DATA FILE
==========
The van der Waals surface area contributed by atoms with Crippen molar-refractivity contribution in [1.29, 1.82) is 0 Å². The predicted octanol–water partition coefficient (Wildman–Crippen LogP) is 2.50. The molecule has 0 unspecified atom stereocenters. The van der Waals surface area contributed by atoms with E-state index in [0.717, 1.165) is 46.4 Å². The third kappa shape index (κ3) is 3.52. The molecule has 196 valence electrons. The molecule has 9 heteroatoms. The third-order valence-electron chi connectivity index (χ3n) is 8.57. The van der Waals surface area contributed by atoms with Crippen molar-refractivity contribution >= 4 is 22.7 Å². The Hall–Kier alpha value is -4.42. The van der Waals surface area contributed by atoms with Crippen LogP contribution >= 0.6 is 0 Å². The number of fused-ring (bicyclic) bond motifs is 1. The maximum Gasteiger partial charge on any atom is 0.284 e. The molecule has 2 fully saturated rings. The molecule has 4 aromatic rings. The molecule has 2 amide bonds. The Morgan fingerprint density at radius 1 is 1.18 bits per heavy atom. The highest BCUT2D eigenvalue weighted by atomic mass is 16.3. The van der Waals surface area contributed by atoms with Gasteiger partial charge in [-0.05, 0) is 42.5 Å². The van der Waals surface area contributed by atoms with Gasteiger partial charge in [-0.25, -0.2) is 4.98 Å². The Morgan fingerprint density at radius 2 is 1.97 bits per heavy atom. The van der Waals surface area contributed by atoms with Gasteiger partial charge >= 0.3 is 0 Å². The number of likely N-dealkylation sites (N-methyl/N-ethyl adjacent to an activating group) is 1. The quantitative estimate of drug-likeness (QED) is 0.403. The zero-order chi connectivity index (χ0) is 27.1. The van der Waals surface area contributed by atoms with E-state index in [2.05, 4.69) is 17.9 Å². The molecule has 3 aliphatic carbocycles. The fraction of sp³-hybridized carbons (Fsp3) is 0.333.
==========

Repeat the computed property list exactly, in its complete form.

The van der Waals surface area contributed by atoms with Crippen molar-refractivity contribution in [1.29, 1.82) is 0 Å². The predicted octanol–water partition coefficient (Wildman–Crippen LogP) is 2.50. The molecule has 0 unspecified atom stereocenters. The van der Waals surface area contributed by atoms with E-state index in [0.717, 1.165) is 46.4 Å². The third kappa shape index (κ3) is 3.52. The molecule has 196 valence electrons. The molecule has 9 heteroatoms. The third-order valence-electron chi connectivity index (χ3n) is 8.57. The van der Waals surface area contributed by atoms with Crippen molar-refractivity contribution >= 4 is 22.7 Å². The Hall–Kier alpha value is -4.42. The van der Waals surface area contributed by atoms with Crippen LogP contribution >= 0.6 is 0 Å². The number of fused-ring (bicyclic) bond motifs is 1. The maximum Gasteiger partial charge on any atom is 0.284 e. The molecule has 2 fully saturated rings. The molecule has 4 aromatic rings. The molecule has 2 amide bonds. The Morgan fingerprint density at radius 1 is 1.18 bits per heavy atom. The highest BCUT2D eigenvalue weighted by atomic mass is 16.3. The van der Waals surface area contributed by atoms with Gasteiger partial charge in [-0.05, 0) is 42.5 Å². The van der Waals surface area contributed by atoms with Gasteiger partial charge in [-0.25, -0.2) is 4.98 Å². The Morgan fingerprint density at radius 2 is 1.97 bits per heavy atom. The van der Waals surface area contributed by atoms with Gasteiger partial charge >= 0.3 is 0 Å². The number of likely N-dealkylation sites (N-methyl/N-ethyl adjacent to an activating group) is 1. The quantitative estimate of drug-likeness (QED) is 0.403. The zero-order chi connectivity index (χ0) is 27.1. The van der Waals surface area contributed by atoms with E-state index in [2.05, 4.69) is 17.9 Å². The molecule has 3 aliphatic carbocycles. The fraction of sp³-hybridized carbons (Fsp3) is 0.333.